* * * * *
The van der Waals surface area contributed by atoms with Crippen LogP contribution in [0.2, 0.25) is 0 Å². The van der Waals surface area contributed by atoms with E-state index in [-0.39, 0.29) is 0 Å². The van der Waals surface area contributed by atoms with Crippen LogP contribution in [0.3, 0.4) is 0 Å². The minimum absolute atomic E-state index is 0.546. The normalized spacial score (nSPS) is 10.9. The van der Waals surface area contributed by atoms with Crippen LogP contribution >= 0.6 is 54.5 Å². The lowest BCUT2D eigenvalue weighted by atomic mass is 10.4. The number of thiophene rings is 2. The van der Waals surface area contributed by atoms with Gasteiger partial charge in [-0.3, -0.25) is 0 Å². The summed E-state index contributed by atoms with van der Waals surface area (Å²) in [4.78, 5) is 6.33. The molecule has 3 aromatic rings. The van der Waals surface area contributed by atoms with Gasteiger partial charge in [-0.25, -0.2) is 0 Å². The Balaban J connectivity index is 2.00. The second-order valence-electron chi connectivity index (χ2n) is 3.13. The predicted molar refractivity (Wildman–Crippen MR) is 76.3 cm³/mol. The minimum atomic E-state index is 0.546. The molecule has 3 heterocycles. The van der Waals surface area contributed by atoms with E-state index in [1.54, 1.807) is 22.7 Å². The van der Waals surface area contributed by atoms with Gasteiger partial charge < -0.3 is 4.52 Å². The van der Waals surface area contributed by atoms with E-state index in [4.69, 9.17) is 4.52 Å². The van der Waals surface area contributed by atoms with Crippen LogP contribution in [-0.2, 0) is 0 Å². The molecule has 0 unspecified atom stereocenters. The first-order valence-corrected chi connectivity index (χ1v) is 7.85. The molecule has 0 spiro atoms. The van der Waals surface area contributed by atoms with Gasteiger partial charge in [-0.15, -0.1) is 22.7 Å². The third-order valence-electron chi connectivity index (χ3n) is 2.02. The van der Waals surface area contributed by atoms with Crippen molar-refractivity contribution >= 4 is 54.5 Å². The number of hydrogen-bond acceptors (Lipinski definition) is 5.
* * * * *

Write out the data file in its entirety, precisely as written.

The van der Waals surface area contributed by atoms with Crippen LogP contribution in [0.2, 0.25) is 0 Å². The van der Waals surface area contributed by atoms with E-state index in [-0.39, 0.29) is 0 Å². The van der Waals surface area contributed by atoms with Crippen LogP contribution in [0.3, 0.4) is 0 Å². The minimum absolute atomic E-state index is 0.546. The normalized spacial score (nSPS) is 10.9. The van der Waals surface area contributed by atoms with Crippen LogP contribution >= 0.6 is 54.5 Å². The lowest BCUT2D eigenvalue weighted by atomic mass is 10.4. The number of thiophene rings is 2. The van der Waals surface area contributed by atoms with Gasteiger partial charge in [-0.3, -0.25) is 0 Å². The summed E-state index contributed by atoms with van der Waals surface area (Å²) in [4.78, 5) is 6.33. The molecule has 3 aromatic rings. The van der Waals surface area contributed by atoms with Gasteiger partial charge in [-0.25, -0.2) is 0 Å². The Balaban J connectivity index is 2.00. The second-order valence-electron chi connectivity index (χ2n) is 3.13. The predicted molar refractivity (Wildman–Crippen MR) is 76.3 cm³/mol. The minimum atomic E-state index is 0.546. The molecule has 3 heterocycles. The van der Waals surface area contributed by atoms with E-state index in [1.54, 1.807) is 22.7 Å². The van der Waals surface area contributed by atoms with Gasteiger partial charge < -0.3 is 4.52 Å². The van der Waals surface area contributed by atoms with E-state index in [4.69, 9.17) is 4.52 Å². The van der Waals surface area contributed by atoms with Crippen LogP contribution in [-0.2, 0) is 0 Å². The molecule has 0 unspecified atom stereocenters. The first-order valence-corrected chi connectivity index (χ1v) is 7.85. The molecule has 0 spiro atoms. The van der Waals surface area contributed by atoms with Gasteiger partial charge in [-0.15, -0.1) is 22.7 Å². The third-order valence-electron chi connectivity index (χ3n) is 2.02. The van der Waals surface area contributed by atoms with Crippen molar-refractivity contribution >= 4 is 54.5 Å². The number of hydrogen-bond acceptors (Lipinski definition) is 5.